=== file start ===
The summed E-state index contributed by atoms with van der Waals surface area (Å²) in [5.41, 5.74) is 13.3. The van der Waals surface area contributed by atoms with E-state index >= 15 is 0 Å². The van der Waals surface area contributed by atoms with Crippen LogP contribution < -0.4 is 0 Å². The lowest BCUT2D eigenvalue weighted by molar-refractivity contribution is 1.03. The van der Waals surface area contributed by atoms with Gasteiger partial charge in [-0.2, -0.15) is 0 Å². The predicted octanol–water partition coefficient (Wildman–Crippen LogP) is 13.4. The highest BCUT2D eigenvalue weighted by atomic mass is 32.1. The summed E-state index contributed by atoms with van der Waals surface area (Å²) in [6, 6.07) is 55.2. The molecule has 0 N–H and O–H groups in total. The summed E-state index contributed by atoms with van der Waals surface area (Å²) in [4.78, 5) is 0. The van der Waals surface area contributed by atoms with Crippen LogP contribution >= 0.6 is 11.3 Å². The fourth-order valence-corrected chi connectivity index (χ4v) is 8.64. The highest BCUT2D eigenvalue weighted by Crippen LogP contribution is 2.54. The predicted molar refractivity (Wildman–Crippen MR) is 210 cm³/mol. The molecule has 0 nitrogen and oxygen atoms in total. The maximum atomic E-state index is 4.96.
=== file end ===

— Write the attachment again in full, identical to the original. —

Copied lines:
The summed E-state index contributed by atoms with van der Waals surface area (Å²) in [5.41, 5.74) is 13.3. The van der Waals surface area contributed by atoms with E-state index >= 15 is 0 Å². The van der Waals surface area contributed by atoms with Crippen LogP contribution < -0.4 is 0 Å². The lowest BCUT2D eigenvalue weighted by molar-refractivity contribution is 1.03. The van der Waals surface area contributed by atoms with Gasteiger partial charge in [-0.2, -0.15) is 0 Å². The predicted octanol–water partition coefficient (Wildman–Crippen LogP) is 13.4. The highest BCUT2D eigenvalue weighted by atomic mass is 32.1. The summed E-state index contributed by atoms with van der Waals surface area (Å²) in [6, 6.07) is 55.2. The molecule has 0 N–H and O–H groups in total. The summed E-state index contributed by atoms with van der Waals surface area (Å²) in [4.78, 5) is 0. The van der Waals surface area contributed by atoms with Crippen LogP contribution >= 0.6 is 11.3 Å². The fourth-order valence-corrected chi connectivity index (χ4v) is 8.64. The highest BCUT2D eigenvalue weighted by Crippen LogP contribution is 2.54. The predicted molar refractivity (Wildman–Crippen MR) is 210 cm³/mol. The molecule has 0 nitrogen and oxygen atoms in total. The maximum atomic E-state index is 4.96.